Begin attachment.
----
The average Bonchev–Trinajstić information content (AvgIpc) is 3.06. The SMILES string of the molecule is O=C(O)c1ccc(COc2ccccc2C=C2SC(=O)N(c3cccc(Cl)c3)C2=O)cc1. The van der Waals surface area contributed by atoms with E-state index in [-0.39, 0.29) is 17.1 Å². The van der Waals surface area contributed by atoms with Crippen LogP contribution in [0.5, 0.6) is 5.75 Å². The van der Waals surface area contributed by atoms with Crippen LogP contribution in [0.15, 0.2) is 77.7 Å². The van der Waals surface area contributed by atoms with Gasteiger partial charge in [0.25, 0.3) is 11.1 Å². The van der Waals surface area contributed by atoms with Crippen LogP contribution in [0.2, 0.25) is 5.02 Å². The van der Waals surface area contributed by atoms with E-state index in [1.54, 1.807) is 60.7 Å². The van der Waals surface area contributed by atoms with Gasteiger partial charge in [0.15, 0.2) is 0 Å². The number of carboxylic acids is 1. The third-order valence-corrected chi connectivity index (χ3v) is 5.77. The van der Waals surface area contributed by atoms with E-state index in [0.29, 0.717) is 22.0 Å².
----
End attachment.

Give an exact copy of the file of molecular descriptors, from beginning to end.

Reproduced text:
The average Bonchev–Trinajstić information content (AvgIpc) is 3.06. The SMILES string of the molecule is O=C(O)c1ccc(COc2ccccc2C=C2SC(=O)N(c3cccc(Cl)c3)C2=O)cc1. The van der Waals surface area contributed by atoms with E-state index in [-0.39, 0.29) is 17.1 Å². The van der Waals surface area contributed by atoms with Crippen LogP contribution in [0.5, 0.6) is 5.75 Å². The van der Waals surface area contributed by atoms with Crippen LogP contribution in [0.15, 0.2) is 77.7 Å². The van der Waals surface area contributed by atoms with Gasteiger partial charge in [0.25, 0.3) is 11.1 Å². The van der Waals surface area contributed by atoms with Crippen LogP contribution in [0.2, 0.25) is 5.02 Å². The van der Waals surface area contributed by atoms with E-state index in [1.54, 1.807) is 60.7 Å². The van der Waals surface area contributed by atoms with Gasteiger partial charge in [0.15, 0.2) is 0 Å². The number of carboxylic acids is 1. The third-order valence-corrected chi connectivity index (χ3v) is 5.77. The van der Waals surface area contributed by atoms with E-state index in [0.29, 0.717) is 22.0 Å².